I ended up deciding to give her melatonin. I did research before doing this, and I STRONGLY recommend you do yours, as well. Mikenna is in good health, but don't do this to your dog without verifying that your dog is, too.

    She's cleared for a dose of up to 1.5mg, but right now, I've got her on 1 mg per night, and that is working well enough, so I don't see any reason to up it. I can't tell you what happens from her perspective, but it seems to help her settle down, without noticible grogginess.

    If her feline sister decides to misbehave at 3 am, Mikenna will react. If Mikenna can't find her ball and thinks she needs it, she has no problem hopping out of bed to go grab it. But, giving it to her 30-45 minutes before I go to bed has her hopping into bed and zonking out pretty fast.

    I don't like 'drugging' her, and I'm not sure whether I'm going to continue this for an extended period of time, or take her off of it in a few weeks and see how she does. But I appreciate the uninterrupted sleep, and she loves getting her piece of cheese at night. (And she hasn't seemed to notice that I stopped giving her a cookie right before bed)

  • Out of Hiding

    Out of Hiding

    Okay, so I didn't intentionally go into hiding. An absence is particularly bad when you have to look at your own website to remember the last few things you said.

    The last several weeks can be distilled into this: My scheduled move date got pushed out to the end of October at something resembling the last minute, which meant that I had spent a lot of time packing already. It's nothing terrible or traumatic, just a mutual agreement that things might go for smoothly for two and four legged beings alike if things were more settled for living arrangements.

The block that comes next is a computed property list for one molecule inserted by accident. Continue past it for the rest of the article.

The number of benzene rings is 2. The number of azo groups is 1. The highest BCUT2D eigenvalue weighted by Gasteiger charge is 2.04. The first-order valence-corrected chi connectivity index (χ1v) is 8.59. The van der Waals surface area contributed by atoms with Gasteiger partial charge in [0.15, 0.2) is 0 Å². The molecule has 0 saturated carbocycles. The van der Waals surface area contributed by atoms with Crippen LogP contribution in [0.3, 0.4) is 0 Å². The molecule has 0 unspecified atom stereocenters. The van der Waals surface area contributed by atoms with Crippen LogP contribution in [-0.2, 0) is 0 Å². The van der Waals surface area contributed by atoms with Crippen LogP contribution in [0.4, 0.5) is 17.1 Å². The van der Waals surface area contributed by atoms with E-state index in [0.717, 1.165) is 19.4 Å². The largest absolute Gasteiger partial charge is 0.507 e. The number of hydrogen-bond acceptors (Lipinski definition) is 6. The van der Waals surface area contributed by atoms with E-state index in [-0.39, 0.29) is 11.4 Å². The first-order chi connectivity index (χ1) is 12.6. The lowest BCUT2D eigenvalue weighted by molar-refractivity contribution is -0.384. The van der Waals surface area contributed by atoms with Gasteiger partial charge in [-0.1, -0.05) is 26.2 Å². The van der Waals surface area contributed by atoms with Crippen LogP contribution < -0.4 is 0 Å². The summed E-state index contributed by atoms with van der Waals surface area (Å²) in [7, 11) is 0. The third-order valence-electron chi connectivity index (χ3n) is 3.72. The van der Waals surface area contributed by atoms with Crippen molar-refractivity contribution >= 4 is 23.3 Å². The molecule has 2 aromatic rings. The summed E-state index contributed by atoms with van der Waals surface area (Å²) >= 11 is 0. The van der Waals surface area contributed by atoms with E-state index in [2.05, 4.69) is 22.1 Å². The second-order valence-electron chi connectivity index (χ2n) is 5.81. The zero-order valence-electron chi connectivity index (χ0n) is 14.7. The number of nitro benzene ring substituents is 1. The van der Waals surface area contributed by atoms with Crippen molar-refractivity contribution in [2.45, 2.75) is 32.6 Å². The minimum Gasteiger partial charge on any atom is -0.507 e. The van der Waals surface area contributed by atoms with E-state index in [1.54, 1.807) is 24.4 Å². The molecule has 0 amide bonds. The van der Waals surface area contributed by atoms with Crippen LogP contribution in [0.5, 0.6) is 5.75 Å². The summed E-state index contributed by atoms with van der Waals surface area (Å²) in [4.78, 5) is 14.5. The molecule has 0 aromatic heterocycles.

Having bathroom walls is a great place to start. A floor is a nice bonus.

    So that was a bit of a productivity whiplash. Last week, Matt had time off, and we had a lot of things planned, so I really didn't do much resembling work.

    Now, I am finally climbing back on the horse, just in time to go spend a week with my Mom, then come back and resume frantic packing and cleaning.

    Life is chaotic, what can you do?

    One of the primary things that has been taking my attention has been this fantastic, intense photography marketing course. Changing states gives me a great chance to start over, and I want to do things well. I have learned so much over the last seven weeks, and there is so much that I can't even begin to implement yet.

    But I have decided that I am going to give a go at pet photography. It's no secret how much I adore my animals, and the more I've had time to think about it, the more passionate I am about the idea.

    I'm going to get back to noveling, hopefully sooner than later, but I'll be honest - big, time consuming life transitions are a bit rough. As far as projects go, I feel like I have a lot on my plate, so I might need to clear a few things off before I can do that justice again.

  • About ALS

    About ALS

    Unless you've been under a rock for the last few weeks, you've heard about the ALS Ice Bucket Challenge.

    One of the main criticisms I've heard about the challenge is that people are participating in the challenge - perhaps even donating - but not learning anything about the cause. So I'm here to fix that. Here is what you need to know about ALS:

    ALS stands for Amyotrophic Lateral Sclerosis, also known as Lou Gherig's Disease. It is a neurodegenerative disease that affects the motor neurons. In human speak, it is a disease that weakens the muscles in the body, and it does not get better.

    There is no cure for ALS. People generally live between two and five years after onset of the disease - though rarely, people may live longer, like Stephen Hawking.